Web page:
A Visual Interactive Analytic Tool for Filtering and Summarizing Large Health Data Sets Coded with Hierarchical Terminologies (Viads)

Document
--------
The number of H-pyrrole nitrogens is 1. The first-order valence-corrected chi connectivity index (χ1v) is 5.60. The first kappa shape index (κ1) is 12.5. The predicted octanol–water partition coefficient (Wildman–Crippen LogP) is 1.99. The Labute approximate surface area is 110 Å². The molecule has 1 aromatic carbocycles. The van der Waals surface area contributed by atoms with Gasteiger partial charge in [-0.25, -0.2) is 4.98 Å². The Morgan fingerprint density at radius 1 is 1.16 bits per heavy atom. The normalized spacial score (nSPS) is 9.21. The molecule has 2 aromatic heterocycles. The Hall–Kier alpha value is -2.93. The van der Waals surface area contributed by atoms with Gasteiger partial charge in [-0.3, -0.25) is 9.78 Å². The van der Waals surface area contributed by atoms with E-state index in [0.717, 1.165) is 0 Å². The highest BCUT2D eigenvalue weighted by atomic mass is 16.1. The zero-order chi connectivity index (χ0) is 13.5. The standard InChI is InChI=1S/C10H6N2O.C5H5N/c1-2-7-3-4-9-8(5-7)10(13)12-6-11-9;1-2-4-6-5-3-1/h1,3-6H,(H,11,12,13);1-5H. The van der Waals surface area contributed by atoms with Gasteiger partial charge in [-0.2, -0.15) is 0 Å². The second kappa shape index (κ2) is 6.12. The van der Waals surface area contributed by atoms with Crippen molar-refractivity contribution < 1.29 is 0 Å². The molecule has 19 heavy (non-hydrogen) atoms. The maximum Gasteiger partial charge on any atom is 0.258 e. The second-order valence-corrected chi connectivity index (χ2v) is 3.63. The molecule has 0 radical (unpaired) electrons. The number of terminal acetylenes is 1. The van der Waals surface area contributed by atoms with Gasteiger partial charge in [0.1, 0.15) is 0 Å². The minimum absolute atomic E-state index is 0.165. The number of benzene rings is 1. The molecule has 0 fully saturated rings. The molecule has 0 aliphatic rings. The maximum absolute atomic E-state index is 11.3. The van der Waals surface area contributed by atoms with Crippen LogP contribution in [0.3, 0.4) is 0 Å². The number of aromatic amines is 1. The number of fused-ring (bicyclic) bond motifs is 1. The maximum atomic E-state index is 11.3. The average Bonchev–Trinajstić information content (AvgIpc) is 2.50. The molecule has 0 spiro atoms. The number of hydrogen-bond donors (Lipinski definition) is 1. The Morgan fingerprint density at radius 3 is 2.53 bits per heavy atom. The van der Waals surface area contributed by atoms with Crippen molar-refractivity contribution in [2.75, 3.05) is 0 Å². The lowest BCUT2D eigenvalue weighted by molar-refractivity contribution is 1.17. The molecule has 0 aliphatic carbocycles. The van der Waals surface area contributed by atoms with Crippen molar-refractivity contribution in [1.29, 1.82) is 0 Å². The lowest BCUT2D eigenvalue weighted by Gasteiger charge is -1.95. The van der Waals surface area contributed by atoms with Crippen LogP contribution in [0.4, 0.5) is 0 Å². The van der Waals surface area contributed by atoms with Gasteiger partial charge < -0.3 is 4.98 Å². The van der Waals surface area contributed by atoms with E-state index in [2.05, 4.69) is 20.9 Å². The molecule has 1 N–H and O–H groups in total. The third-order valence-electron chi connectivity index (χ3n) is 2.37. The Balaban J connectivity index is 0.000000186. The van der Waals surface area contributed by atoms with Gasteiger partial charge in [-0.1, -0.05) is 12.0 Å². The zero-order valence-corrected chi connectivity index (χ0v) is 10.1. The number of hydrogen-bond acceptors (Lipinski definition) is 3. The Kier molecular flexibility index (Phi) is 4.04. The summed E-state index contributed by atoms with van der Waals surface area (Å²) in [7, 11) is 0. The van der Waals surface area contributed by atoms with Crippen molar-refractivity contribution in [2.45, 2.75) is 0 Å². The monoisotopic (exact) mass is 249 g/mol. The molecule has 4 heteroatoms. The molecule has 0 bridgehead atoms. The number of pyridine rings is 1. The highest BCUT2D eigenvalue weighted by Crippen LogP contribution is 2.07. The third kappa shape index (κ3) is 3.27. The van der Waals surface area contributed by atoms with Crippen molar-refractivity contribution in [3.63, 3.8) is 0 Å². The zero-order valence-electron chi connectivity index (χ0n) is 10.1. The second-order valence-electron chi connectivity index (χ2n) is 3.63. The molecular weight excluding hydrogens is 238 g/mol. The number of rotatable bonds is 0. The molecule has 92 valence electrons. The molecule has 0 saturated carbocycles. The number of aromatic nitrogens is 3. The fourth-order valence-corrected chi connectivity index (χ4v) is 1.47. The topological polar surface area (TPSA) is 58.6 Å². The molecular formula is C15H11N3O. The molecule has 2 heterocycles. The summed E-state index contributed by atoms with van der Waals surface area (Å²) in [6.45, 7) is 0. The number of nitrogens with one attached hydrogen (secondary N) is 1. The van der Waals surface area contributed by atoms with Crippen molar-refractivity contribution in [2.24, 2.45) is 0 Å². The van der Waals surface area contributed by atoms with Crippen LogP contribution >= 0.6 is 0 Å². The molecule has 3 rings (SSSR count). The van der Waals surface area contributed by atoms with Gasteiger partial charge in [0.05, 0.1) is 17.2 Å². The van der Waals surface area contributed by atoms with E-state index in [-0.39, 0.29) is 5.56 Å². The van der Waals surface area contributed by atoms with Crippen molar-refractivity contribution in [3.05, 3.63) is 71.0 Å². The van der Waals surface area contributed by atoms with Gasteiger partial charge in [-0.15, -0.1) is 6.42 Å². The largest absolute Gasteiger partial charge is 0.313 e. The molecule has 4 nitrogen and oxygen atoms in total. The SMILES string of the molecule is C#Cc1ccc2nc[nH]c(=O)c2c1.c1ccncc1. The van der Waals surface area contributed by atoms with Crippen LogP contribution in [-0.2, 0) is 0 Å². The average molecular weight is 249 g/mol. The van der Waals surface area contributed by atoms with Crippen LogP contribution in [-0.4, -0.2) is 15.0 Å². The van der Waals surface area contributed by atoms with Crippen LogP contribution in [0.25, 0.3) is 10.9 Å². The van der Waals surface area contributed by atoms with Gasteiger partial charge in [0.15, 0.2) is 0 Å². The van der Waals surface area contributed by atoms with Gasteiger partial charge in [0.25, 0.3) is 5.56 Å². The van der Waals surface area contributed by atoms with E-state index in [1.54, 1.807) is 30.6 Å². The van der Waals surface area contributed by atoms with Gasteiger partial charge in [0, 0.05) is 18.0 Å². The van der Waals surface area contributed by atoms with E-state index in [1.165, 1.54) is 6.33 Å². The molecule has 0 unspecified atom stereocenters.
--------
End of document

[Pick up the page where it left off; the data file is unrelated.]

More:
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© 2019 The Author(s). Background: Vast volumes of data, coded through hierarchical terminologies (e.g., International Classification of Diseases, Tenth Revision-Clinical Modification [ICD10-CM], Medical Subject Headings [MeSH]), are generated routinely in electronic health record systems and medical literature databases. Although graphic representations can help to augment human understanding of such data sets, a graph with hundreds or thousands of nodes challenges human comprehension. To improve comprehension, new tools are needed to extract the overviews of such data sets. We aim to develop a visual interactive analytic tool for filtering and summarizing large health data sets coded with hierarchical terminologies (VIADS) as an online, and publicly accessible tool. The ultimate goals are to filter, summarize the health data sets, extract insights, compare and highlight the differences between various health data sets by using VIADS. The results generated from VIADS can be utilized as data-driven evidence to facilitate clinicians, clinical researchers, and health care administrators to make more informed clinical, research, and administrative decisions. We utilized the following tools and the development environments to develop VIADS: Django, Python, JavaScript, Vis.js, Graph.js, JQuery, Plotly, Chart.js, Unittest, R, and MySQL. Results: VIADS was developed successfully and the beta version is accessible publicly. In this paper, we introduce the architecture design, development, and functionalities of VIADS. VIADS includes six modules: user account management module, data sets validation module, data analytic module, data visualization module, terminology module, dashboard. Currently, VIADS supports health data sets coded by ICD-9, ICD-10, and MeSH. We also present the visualization improvement provided by VIADS in regard to interactive features (e.g., zoom in and out, customization of graph layout, expanded information of nodes, 3D plots) and efficient screen space usage. Conclusions: VIADS meets the design objectives and can be used to filter, summarize, compare, highlight and visualize large health data sets that coded by hierarchical terminologies, such as ICD-9, ICD-10 and MeSH. Our further usability and utility studies will provide more details about how the end users are using VIADS to facilitate their clinical, research or health administrative decision making.